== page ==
What could be a more exciting way to use all the new measurements of planets than to find new patterns in their distributions? Planets have been my passionate study since childhood, so now I am studying the distribution of exoplanet parameters.
I have found new patterns in the counts per (logarithmic) period of planets that depend on how much iron is in the star, for planets of stars that are ``sunlike'' as described by their surface gravity and whether the star is alone or has a stellar companion. This follows my finding that in more than one period range, the orbits of such planets of ``sunlike-stars'' at have higher eccentricity if the star has more iron, but there is a period range where the orbits of planets of low iron stars have especially high eccentricities such that this ``eccentricity-iron'' correlation goes away in this range.
My other planets research has been to observe exoplanets to confirm their discovery and measure their parameters. With one other astronomer, I started a program of observing planets and measuring their parameters. Our group has grown this program to be an important part of several projects, and our group now included as being a major player in confirming TESS planets.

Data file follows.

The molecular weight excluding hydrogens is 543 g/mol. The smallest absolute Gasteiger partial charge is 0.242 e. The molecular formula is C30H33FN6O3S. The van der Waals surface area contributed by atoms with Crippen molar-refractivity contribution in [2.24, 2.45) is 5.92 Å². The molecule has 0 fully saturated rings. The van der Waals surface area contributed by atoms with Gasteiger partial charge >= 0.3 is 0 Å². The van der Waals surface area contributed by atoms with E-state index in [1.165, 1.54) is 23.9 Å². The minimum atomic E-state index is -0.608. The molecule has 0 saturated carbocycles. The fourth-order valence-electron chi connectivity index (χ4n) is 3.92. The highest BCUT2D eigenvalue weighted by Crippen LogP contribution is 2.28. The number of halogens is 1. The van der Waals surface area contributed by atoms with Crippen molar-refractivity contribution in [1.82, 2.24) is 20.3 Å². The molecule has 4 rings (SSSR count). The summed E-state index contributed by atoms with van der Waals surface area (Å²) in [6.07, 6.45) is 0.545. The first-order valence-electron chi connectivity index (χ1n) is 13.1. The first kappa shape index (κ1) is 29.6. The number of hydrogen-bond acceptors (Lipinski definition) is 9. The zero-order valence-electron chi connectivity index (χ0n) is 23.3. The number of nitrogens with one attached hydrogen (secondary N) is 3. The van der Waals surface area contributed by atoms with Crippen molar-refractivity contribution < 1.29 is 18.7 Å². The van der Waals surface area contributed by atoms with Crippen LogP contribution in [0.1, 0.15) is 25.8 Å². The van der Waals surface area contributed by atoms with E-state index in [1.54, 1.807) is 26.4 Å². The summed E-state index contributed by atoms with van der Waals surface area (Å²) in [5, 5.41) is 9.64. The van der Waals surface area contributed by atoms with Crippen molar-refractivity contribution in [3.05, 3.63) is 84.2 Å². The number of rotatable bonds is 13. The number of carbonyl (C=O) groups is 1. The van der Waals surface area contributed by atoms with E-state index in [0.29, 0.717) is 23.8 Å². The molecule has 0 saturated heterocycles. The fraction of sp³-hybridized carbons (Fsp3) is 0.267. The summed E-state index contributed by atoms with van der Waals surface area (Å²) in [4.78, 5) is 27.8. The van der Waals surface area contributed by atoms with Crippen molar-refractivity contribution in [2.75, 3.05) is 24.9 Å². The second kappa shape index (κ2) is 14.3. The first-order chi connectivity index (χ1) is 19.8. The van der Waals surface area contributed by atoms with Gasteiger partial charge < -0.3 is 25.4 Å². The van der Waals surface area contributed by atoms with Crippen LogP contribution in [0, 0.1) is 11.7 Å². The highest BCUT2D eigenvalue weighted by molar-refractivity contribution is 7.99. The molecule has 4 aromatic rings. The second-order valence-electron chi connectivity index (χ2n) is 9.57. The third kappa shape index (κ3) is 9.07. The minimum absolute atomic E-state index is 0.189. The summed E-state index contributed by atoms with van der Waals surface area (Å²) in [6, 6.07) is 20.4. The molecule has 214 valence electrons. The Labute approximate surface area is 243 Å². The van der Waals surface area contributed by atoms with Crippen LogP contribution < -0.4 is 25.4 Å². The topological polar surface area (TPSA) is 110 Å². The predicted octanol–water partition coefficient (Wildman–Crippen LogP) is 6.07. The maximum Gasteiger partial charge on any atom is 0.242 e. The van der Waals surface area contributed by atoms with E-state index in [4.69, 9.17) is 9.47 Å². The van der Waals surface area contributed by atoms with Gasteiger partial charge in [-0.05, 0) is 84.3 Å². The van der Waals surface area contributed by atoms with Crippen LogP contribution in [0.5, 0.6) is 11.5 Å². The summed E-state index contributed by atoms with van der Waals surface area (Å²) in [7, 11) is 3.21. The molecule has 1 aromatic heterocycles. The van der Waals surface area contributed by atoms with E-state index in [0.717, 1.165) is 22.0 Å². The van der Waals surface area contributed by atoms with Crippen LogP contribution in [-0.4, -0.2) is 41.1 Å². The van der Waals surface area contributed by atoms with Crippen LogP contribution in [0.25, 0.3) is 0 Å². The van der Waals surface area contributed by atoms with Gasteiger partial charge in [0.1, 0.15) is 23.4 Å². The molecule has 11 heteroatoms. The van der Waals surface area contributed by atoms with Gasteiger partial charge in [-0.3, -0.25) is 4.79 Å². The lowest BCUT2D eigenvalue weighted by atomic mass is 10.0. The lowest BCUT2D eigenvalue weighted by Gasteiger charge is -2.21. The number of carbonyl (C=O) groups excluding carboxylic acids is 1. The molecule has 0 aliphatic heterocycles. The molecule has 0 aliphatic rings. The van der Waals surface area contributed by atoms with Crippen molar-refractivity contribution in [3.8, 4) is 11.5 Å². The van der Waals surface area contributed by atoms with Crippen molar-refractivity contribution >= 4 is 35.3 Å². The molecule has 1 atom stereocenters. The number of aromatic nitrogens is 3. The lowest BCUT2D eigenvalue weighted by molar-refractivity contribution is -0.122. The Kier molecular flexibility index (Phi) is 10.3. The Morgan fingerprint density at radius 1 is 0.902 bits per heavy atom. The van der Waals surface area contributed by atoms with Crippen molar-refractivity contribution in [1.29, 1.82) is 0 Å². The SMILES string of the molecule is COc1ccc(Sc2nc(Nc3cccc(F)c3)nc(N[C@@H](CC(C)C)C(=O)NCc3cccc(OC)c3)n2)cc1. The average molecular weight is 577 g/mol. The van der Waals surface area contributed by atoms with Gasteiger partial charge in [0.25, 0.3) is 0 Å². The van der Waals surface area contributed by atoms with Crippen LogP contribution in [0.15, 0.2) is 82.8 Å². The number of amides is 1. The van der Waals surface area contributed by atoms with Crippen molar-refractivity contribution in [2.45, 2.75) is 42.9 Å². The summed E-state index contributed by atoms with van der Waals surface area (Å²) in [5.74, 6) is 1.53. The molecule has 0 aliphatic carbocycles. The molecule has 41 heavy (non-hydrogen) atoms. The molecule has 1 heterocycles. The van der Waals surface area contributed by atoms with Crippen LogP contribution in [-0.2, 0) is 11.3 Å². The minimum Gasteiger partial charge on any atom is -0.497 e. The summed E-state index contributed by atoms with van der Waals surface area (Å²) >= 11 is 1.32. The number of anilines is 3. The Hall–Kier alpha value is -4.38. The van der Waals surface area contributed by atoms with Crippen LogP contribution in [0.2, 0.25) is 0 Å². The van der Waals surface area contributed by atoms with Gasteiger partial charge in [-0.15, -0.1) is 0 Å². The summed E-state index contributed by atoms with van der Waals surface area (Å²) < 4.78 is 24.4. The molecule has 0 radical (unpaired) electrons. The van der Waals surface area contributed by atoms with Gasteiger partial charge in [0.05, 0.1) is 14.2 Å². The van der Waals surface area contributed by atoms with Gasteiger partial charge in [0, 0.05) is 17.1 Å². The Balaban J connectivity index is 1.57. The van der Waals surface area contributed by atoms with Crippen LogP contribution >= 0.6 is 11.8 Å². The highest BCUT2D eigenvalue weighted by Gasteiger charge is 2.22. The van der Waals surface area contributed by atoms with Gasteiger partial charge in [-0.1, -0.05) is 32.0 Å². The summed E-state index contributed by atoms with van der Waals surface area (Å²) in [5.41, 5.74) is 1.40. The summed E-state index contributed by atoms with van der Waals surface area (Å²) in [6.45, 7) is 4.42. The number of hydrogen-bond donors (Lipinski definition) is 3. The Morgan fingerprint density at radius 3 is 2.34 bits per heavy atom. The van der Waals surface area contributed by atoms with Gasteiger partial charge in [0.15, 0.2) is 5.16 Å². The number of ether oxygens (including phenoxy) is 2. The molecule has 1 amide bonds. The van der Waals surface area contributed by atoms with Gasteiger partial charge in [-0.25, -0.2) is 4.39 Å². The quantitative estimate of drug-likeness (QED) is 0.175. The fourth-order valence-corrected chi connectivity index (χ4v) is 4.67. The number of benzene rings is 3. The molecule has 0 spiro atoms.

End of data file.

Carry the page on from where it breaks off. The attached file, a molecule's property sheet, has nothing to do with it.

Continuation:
I enjoy presenting my work to many professional and private audiences.
I currently live between Hong Kong and Cottonwood, Arizona, though have lately been limited more to staying in Hong Kong. I enjoy being in Asia where I enjoy learning to speak and getting laughed at in two dialects of Chinese. I am active in several forms of public speaking including comedy and storytelling, where I include science as a primary topic.